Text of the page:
ICYMI: Public Option ‘Not Working Out As Hoped’
CARSON CITY, Nev. – In case you missed it, POLITICO Pro reports that Washington state, Nevada and Colorado’s new state government-controlled health insurance systems, known as public options, are “not working out as hoped” and are failing to deliver on politicians’ promises of cost savings and coverage gains.
POLITICO Pro reports that “costs have not come down enough yet to make a real dent in affordability or in the rates of uninsured and underinsured” and “the policies haven’t yet achieved the kind of sweeping change that proponents had hoped.”
In Nevada, POLITICO Pro reports that state health officials are considering “reducing legislative-set premium reduction targets” and the public option “is projected to make only a small dent in the state’s uninsured rate.”
Nevada’s Health Care Future spokesperson Holly Silvestri explained to POLITICO Pro that the public option is “a political solution looking for a problem” and policymakers should “build on and improve what is currently working in our health care system” rather than press forward with the public option’s implementation. “If we don’t take a step back and slow down, this unproven and risky policy could hurt the very people it intends to help,” Silvestri said.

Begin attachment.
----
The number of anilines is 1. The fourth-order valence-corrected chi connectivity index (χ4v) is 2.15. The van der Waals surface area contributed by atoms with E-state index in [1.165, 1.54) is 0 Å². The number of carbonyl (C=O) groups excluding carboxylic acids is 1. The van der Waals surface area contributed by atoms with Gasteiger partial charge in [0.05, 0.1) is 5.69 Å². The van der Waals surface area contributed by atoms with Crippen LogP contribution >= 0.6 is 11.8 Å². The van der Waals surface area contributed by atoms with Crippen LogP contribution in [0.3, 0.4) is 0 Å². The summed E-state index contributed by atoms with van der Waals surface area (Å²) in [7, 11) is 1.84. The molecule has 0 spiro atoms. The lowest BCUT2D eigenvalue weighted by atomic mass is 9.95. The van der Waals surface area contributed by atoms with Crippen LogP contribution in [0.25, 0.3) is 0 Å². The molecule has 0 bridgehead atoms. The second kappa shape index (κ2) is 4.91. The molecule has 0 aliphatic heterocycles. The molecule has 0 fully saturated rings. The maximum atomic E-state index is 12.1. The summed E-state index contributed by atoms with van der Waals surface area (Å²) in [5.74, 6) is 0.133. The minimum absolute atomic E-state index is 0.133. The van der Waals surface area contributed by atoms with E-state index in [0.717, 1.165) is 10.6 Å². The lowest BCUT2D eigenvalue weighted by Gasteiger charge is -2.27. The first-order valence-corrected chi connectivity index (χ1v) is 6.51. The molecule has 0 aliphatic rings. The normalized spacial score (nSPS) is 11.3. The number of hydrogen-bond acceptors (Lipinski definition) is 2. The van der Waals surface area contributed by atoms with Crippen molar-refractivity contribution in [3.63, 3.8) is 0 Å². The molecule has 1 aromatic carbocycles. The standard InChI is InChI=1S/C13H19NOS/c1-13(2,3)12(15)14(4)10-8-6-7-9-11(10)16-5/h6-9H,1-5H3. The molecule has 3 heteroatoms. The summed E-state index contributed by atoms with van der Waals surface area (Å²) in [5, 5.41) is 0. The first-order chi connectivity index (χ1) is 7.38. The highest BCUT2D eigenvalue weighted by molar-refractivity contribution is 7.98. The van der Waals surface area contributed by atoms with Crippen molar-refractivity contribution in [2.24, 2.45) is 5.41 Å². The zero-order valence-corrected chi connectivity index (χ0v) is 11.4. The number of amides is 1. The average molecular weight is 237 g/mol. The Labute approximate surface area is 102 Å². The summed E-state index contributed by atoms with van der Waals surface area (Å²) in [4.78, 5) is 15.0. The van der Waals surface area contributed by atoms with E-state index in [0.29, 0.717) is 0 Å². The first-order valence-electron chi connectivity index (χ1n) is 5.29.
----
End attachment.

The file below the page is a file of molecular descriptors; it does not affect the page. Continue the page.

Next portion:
In Washington, the first and only state in the country to have fully implemented a public option, POLITICO Pro notes that enrollment is “paltry” and that the state’s own health officials say the available policies are still “too expensive.” The report continues:
Only about 7,000 of the nearly 240,000 people who enrolled in individual plans through the state’s health insurance exchange selected public option plans for 2022. Laura Kate Zaichkin, senior policy adviser at the Washington Health Benefit Exchange, said premiums for public option plans — which are in the low $400s per month before subsidies — are “still too high,” even though the state caps provider reimbursement rates at 160 percent of what Medicare pays. She said that while providers have met that cap “pretty consistently,” that isn’t translating to lower premiums.
Washington state Representative Eileen Cody (D), who sponsored the state’s public option bill, said in the article, “[i]t’s not exactly what I had envisioned — I’ll put it that way.”